Marriage Law survey results out tomorrow

Cheryl Sanders
November 14, 2017

Australian Statistician, David W Kalisch, will release the results of the Australian Marriage Law Postal Survey at a media conference at 10am on November 15.

In the case of a no result, the issue of same-sex marriage will be ruled out of parliament for the remainder of the Coalition's term, as well as the next, should they remain in government.

The Senator from Victoria said his bill would allow any Australian to declare that they would not participate in a same-sex wedding if it violated their religious beliefs.

"If there is a Yes result on Wednesday, Australians will have voted for true equality for all Australians - not an unfettered right to discriminate for people who voted No", said HRLC director of legal advocacy, Anna Brown.

The bill ensures exemptions for ministers of religion and celebrants with genuine belief and allows a limited form of conscientious objection.


Paterson's bill would allow a wide range of service providers, religious or secular, to turn away gay couples asking for wedding services.

The bill would also guarantee the right of parents to opt their children out of school classes that conflicted with their values.

Senator Smith said he was hopeful the Yes vote would prevail, but even if Australians voted No he would still introduce the Bill to the Senate this week.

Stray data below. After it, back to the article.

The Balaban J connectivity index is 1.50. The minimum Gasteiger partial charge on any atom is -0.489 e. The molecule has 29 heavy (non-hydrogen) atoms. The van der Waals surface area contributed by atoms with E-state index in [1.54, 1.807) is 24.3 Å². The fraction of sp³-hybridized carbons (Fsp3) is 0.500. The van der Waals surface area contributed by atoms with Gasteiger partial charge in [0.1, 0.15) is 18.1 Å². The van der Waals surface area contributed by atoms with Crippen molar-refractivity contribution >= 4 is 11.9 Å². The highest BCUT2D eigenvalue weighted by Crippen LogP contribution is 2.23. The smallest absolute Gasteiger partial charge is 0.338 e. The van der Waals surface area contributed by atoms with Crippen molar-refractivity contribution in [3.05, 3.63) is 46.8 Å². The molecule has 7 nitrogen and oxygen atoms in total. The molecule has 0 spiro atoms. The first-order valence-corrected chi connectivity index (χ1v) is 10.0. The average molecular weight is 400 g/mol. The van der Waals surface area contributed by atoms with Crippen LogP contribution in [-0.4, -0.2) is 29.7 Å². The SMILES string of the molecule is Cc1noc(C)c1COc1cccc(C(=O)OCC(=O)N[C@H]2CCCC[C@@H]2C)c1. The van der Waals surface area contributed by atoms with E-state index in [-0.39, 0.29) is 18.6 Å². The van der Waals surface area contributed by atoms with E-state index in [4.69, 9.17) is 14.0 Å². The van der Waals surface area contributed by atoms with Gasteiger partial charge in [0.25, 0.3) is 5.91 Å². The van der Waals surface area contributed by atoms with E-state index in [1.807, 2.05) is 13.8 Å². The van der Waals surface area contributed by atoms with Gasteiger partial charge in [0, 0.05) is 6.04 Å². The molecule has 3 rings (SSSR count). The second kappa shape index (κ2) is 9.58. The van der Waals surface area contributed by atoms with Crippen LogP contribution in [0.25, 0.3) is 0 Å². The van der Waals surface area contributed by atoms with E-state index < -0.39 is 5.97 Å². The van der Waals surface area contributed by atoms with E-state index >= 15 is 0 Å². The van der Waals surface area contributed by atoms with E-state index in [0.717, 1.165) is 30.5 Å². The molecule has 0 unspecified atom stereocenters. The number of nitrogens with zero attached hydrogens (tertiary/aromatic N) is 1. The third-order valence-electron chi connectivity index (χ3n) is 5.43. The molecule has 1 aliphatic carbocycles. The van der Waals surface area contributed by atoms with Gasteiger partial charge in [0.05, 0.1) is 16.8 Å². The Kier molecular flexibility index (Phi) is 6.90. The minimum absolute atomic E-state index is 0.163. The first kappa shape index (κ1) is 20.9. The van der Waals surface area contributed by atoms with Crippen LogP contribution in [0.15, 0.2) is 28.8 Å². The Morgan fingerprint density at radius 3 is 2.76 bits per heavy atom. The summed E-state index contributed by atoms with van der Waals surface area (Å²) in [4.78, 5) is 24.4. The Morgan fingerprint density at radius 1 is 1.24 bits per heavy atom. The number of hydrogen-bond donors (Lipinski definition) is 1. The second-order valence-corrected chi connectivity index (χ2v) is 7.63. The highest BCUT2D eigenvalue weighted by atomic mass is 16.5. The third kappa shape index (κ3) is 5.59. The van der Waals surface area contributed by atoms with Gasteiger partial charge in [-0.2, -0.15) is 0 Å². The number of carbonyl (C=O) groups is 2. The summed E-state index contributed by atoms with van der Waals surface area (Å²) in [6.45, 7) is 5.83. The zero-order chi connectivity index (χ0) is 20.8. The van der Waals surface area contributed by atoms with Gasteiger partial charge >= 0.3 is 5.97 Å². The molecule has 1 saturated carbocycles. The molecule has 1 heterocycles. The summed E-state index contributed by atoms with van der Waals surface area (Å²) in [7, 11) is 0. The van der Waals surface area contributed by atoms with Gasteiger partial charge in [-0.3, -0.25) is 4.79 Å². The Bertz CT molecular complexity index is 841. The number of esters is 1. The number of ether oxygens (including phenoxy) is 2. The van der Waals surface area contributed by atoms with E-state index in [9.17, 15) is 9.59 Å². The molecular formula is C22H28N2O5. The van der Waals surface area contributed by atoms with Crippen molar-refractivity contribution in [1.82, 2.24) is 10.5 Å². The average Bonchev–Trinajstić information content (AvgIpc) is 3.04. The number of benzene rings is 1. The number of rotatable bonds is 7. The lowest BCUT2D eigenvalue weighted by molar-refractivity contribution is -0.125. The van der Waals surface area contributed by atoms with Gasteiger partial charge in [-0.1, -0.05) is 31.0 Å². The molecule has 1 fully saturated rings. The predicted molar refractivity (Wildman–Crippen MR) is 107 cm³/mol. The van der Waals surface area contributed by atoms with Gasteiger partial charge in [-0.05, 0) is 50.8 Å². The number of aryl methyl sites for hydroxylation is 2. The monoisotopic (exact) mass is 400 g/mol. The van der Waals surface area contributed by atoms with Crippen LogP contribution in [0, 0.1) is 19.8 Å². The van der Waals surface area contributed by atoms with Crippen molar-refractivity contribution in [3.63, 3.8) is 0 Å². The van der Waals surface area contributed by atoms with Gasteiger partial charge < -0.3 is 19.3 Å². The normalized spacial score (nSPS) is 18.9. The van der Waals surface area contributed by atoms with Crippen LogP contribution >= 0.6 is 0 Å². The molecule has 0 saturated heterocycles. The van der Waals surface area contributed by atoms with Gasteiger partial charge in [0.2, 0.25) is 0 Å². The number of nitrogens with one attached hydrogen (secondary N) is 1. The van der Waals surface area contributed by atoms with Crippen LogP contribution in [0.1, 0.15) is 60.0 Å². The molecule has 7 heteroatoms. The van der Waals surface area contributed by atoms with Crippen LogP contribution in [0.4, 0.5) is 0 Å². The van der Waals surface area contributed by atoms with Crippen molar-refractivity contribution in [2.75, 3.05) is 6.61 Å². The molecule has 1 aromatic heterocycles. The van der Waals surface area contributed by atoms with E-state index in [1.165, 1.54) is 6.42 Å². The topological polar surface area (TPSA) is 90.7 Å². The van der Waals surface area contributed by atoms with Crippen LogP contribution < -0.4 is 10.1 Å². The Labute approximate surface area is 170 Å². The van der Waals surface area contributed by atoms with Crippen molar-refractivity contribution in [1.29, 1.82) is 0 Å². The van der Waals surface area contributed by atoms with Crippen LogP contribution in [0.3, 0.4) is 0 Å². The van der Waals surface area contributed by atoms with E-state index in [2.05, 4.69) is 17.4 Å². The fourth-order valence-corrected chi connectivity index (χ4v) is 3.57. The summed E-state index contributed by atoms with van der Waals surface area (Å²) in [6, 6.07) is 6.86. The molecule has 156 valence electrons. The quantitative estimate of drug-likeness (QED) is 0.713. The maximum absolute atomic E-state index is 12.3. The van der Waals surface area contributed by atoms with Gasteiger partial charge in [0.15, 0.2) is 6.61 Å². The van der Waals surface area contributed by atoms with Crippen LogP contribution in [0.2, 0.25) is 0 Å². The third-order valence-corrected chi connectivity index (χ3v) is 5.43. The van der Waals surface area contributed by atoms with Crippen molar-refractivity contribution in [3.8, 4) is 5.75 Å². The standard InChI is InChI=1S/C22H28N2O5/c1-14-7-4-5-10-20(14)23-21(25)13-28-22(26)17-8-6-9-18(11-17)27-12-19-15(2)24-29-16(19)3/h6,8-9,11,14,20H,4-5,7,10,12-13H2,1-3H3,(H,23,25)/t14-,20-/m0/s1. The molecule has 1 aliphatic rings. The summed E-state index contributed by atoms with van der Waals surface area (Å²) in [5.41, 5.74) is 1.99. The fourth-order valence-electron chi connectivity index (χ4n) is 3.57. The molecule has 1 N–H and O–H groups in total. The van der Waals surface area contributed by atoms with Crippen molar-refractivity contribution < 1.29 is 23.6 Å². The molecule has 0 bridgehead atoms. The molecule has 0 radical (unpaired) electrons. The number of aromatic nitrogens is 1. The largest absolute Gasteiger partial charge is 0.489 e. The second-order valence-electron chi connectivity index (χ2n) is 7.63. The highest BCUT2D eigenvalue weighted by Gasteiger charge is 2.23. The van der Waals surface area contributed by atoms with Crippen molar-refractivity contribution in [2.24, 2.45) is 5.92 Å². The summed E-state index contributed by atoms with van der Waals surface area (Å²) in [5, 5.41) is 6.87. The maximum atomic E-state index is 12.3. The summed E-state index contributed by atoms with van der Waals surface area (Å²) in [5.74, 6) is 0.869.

It also allows religious organisations to refuse to make goods and services for the objective of a marriage.

Ultimately it was up to parliament to decide which bill was the "vehicle to facilitate" the parliamentary debate. "This Bill will encroach on many of these protections in an extraordinary and perilous way", she said in a statement.


Almost eight in 10 Australians who received the Australian Bureau of Statistics same-sex marriage survey form have already had their say.

"There won't be a government position, there won't be a party position", Senator Cormann said.

Australia has edged closer to legalising same-sex marriage with a diverse group of cross-party senators backing a Liberal senator's bill to change the law. Many other MPs have said it's 'complicated' and will wait for the final result before they announce their move.

The proposed bill has been heavily criticised by supporters of gay marriage with Alex Greenwich, co-chair of Australian Marriage Equality, claiming it has the potential to "divide Australians". "It is only a question of which bill becomes the starting point", he told reporters in Canberra on Tuesday. "From what we've seen so far this is just another attempt to delay passing marriage equality", he said.


Other reports by iNewsToday

FOLLOW OUR NEWSPAPER